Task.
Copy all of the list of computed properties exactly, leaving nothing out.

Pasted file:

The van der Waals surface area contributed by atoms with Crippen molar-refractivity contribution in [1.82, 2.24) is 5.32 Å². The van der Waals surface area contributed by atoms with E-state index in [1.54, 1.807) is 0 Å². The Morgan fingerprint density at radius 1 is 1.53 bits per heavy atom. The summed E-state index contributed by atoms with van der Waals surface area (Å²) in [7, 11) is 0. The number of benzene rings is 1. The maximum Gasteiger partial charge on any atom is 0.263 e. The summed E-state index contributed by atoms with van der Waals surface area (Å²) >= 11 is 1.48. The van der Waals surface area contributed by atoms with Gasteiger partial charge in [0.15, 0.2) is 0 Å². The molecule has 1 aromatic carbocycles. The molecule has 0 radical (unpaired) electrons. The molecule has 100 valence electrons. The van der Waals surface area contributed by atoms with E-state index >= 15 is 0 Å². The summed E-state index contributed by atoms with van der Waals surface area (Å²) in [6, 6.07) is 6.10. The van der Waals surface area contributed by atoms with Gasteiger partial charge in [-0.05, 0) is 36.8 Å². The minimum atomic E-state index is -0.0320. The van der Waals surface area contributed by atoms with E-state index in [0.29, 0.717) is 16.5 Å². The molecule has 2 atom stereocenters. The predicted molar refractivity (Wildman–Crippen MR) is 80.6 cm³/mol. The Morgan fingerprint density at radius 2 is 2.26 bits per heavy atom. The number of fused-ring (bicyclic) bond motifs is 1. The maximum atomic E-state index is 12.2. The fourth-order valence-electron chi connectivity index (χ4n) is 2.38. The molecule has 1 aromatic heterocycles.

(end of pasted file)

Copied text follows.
The van der Waals surface area contributed by atoms with Crippen molar-refractivity contribution in [1.82, 2.24) is 5.32 Å². The van der Waals surface area contributed by atoms with E-state index in [1.54, 1.807) is 0 Å². The Morgan fingerprint density at radius 1 is 1.53 bits per heavy atom. The summed E-state index contributed by atoms with van der Waals surface area (Å²) in [7, 11) is 0. The number of benzene rings is 1. The maximum Gasteiger partial charge on any atom is 0.263 e. The summed E-state index contributed by atoms with van der Waals surface area (Å²) >= 11 is 1.48. The van der Waals surface area contributed by atoms with Gasteiger partial charge in [0.15, 0.2) is 0 Å². The molecule has 1 aromatic carbocycles. The molecule has 0 radical (unpaired) electrons. The molecule has 100 valence electrons. The van der Waals surface area contributed by atoms with E-state index >= 15 is 0 Å². The summed E-state index contributed by atoms with van der Waals surface area (Å²) in [6, 6.07) is 6.10. The van der Waals surface area contributed by atoms with Gasteiger partial charge in [-0.05, 0) is 36.8 Å². The minimum atomic E-state index is -0.0320. The van der Waals surface area contributed by atoms with E-state index in [0.29, 0.717) is 16.5 Å². The molecule has 2 atom stereocenters. The predicted molar refractivity (Wildman–Crippen MR) is 80.6 cm³/mol. The Morgan fingerprint density at radius 2 is 2.26 bits per heavy atom. The number of fused-ring (bicyclic) bond motifs is 1. The maximum atomic E-state index is 12.2. The fourth-order valence-electron chi connectivity index (χ4n) is 2.38. The molecule has 1 aromatic heterocycles.